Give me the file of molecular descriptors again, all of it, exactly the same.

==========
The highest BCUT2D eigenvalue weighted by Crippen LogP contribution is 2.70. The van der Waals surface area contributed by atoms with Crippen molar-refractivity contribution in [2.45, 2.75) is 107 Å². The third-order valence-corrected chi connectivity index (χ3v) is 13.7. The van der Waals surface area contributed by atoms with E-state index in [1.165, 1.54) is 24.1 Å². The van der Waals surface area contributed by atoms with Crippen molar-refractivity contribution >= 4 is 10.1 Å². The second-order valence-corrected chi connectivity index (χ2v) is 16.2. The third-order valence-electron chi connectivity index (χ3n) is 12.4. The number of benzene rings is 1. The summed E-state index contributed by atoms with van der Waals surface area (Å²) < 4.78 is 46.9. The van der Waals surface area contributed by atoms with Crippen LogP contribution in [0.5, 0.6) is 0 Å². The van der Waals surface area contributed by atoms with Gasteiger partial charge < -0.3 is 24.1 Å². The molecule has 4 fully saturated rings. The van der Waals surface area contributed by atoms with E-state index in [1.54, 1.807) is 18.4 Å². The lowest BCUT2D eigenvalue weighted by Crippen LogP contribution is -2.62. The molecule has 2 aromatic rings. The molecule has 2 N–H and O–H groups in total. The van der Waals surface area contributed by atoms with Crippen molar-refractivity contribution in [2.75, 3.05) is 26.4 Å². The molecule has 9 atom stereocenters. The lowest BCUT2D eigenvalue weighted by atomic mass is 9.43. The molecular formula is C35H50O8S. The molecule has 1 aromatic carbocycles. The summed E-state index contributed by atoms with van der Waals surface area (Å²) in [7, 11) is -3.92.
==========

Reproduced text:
The highest BCUT2D eigenvalue weighted by Crippen LogP contribution is 2.70. The van der Waals surface area contributed by atoms with Crippen molar-refractivity contribution in [2.45, 2.75) is 107 Å². The third-order valence-corrected chi connectivity index (χ3v) is 13.7. The van der Waals surface area contributed by atoms with E-state index in [1.165, 1.54) is 24.1 Å². The van der Waals surface area contributed by atoms with Crippen molar-refractivity contribution >= 4 is 10.1 Å². The second-order valence-corrected chi connectivity index (χ2v) is 16.2. The third-order valence-electron chi connectivity index (χ3n) is 12.4. The number of benzene rings is 1. The summed E-state index contributed by atoms with van der Waals surface area (Å²) < 4.78 is 46.9. The van der Waals surface area contributed by atoms with Crippen LogP contribution in [0.5, 0.6) is 0 Å². The van der Waals surface area contributed by atoms with Gasteiger partial charge < -0.3 is 24.1 Å². The molecule has 4 fully saturated rings. The van der Waals surface area contributed by atoms with E-state index in [1.54, 1.807) is 18.4 Å². The lowest BCUT2D eigenvalue weighted by Crippen LogP contribution is -2.62. The molecule has 2 aromatic rings. The molecule has 2 N–H and O–H groups in total. The van der Waals surface area contributed by atoms with Crippen molar-refractivity contribution in [2.75, 3.05) is 26.4 Å². The molecule has 9 atom stereocenters. The lowest BCUT2D eigenvalue weighted by atomic mass is 9.43. The molecular formula is C35H50O8S. The molecule has 1 aromatic carbocycles. The summed E-state index contributed by atoms with van der Waals surface area (Å²) in [7, 11) is -3.92.